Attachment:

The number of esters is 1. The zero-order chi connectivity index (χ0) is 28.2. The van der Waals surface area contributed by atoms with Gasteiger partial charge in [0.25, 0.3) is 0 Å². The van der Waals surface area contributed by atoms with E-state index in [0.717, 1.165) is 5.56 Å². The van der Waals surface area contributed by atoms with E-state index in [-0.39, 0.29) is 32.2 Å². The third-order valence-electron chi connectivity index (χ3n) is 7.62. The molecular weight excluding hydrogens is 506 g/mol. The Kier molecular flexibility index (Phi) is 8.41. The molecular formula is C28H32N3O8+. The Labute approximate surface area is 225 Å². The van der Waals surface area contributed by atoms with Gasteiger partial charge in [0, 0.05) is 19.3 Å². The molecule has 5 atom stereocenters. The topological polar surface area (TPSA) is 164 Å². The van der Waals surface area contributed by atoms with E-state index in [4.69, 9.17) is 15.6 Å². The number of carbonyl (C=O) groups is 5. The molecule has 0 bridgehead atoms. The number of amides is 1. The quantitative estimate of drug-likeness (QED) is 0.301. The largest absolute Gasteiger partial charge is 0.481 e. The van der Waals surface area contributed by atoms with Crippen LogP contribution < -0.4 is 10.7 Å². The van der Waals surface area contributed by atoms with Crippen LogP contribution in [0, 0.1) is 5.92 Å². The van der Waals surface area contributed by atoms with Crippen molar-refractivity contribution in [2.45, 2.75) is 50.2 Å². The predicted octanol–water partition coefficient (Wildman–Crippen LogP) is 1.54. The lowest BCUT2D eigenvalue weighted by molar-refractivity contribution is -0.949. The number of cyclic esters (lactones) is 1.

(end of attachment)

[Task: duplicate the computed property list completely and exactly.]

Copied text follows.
The number of esters is 1. The zero-order chi connectivity index (χ0) is 28.2. The van der Waals surface area contributed by atoms with Gasteiger partial charge in [0.25, 0.3) is 0 Å². The van der Waals surface area contributed by atoms with E-state index in [0.717, 1.165) is 5.56 Å². The van der Waals surface area contributed by atoms with E-state index in [-0.39, 0.29) is 32.2 Å². The third-order valence-electron chi connectivity index (χ3n) is 7.62. The molecular weight excluding hydrogens is 506 g/mol. The Kier molecular flexibility index (Phi) is 8.41. The molecular formula is C28H32N3O8+. The Labute approximate surface area is 225 Å². The van der Waals surface area contributed by atoms with Gasteiger partial charge in [0, 0.05) is 19.3 Å². The molecule has 5 atom stereocenters. The topological polar surface area (TPSA) is 164 Å². The van der Waals surface area contributed by atoms with E-state index in [4.69, 9.17) is 15.6 Å². The number of carbonyl (C=O) groups is 5. The molecule has 0 bridgehead atoms. The number of amides is 1. The quantitative estimate of drug-likeness (QED) is 0.301. The largest absolute Gasteiger partial charge is 0.481 e. The van der Waals surface area contributed by atoms with Crippen LogP contribution < -0.4 is 10.7 Å². The van der Waals surface area contributed by atoms with Crippen LogP contribution in [0, 0.1) is 5.92 Å². The van der Waals surface area contributed by atoms with Crippen molar-refractivity contribution in [2.45, 2.75) is 50.2 Å². The predicted octanol–water partition coefficient (Wildman–Crippen LogP) is 1.54. The lowest BCUT2D eigenvalue weighted by molar-refractivity contribution is -0.949. The number of cyclic esters (lactones) is 1.